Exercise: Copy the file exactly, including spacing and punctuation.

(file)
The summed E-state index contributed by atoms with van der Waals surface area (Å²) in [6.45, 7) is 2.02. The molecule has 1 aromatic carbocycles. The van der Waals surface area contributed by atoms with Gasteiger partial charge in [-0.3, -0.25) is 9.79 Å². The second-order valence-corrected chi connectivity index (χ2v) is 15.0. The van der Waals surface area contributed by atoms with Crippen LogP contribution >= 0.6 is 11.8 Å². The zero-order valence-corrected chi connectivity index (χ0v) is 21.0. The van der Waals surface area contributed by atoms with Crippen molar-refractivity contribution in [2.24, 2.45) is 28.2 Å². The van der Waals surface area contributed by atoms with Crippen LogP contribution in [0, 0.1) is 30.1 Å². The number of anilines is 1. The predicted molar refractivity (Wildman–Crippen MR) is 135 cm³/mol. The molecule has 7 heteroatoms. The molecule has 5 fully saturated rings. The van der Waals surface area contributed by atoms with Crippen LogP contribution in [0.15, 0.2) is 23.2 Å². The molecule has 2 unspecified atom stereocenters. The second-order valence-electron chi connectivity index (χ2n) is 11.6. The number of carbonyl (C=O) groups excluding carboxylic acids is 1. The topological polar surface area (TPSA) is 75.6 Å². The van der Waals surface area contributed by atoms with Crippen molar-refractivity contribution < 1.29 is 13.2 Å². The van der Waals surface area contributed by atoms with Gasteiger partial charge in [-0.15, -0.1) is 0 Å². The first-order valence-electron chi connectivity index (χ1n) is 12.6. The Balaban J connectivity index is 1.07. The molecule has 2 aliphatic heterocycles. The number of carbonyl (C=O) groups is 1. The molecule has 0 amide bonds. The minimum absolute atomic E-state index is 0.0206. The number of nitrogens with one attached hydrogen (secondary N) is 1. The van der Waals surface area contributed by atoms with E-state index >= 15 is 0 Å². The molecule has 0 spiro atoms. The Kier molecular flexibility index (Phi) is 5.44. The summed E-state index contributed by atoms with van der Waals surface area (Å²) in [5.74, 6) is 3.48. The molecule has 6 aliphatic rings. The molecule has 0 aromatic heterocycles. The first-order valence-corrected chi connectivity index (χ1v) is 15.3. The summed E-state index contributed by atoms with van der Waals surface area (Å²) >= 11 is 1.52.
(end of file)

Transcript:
The summed E-state index contributed by atoms with van der Waals surface area (Å²) in [6.45, 7) is 2.02. The molecule has 1 aromatic carbocycles. The van der Waals surface area contributed by atoms with Gasteiger partial charge in [-0.3, -0.25) is 9.79 Å². The second-order valence-corrected chi connectivity index (χ2v) is 15.0. The van der Waals surface area contributed by atoms with Crippen LogP contribution >= 0.6 is 11.8 Å². The zero-order valence-corrected chi connectivity index (χ0v) is 21.0. The van der Waals surface area contributed by atoms with Crippen molar-refractivity contribution in [2.24, 2.45) is 28.2 Å². The van der Waals surface area contributed by atoms with Crippen LogP contribution in [0, 0.1) is 30.1 Å². The number of anilines is 1. The predicted molar refractivity (Wildman–Crippen MR) is 135 cm³/mol. The molecule has 7 heteroatoms. The molecule has 5 fully saturated rings. The van der Waals surface area contributed by atoms with Crippen LogP contribution in [0.15, 0.2) is 23.2 Å². The molecule has 2 unspecified atom stereocenters. The second-order valence-electron chi connectivity index (χ2n) is 11.6. The number of carbonyl (C=O) groups excluding carboxylic acids is 1. The topological polar surface area (TPSA) is 75.6 Å². The van der Waals surface area contributed by atoms with Crippen molar-refractivity contribution < 1.29 is 13.2 Å². The van der Waals surface area contributed by atoms with Gasteiger partial charge in [-0.15, -0.1) is 0 Å². The first-order valence-electron chi connectivity index (χ1n) is 12.6. The Balaban J connectivity index is 1.07. The molecule has 2 aliphatic heterocycles. The number of carbonyl (C=O) groups is 1. The molecule has 0 amide bonds. The minimum absolute atomic E-state index is 0.0206. The number of nitrogens with one attached hydrogen (secondary N) is 1. The van der Waals surface area contributed by atoms with E-state index >= 15 is 0 Å². The molecule has 0 spiro atoms. The Kier molecular flexibility index (Phi) is 5.44. The summed E-state index contributed by atoms with van der Waals surface area (Å²) in [5.74, 6) is 3.48. The molecule has 6 aliphatic rings. The molecule has 0 aromatic heterocycles. The first-order valence-corrected chi connectivity index (χ1v) is 15.3. The summed E-state index contributed by atoms with van der Waals surface area (Å²) >= 11 is 1.52.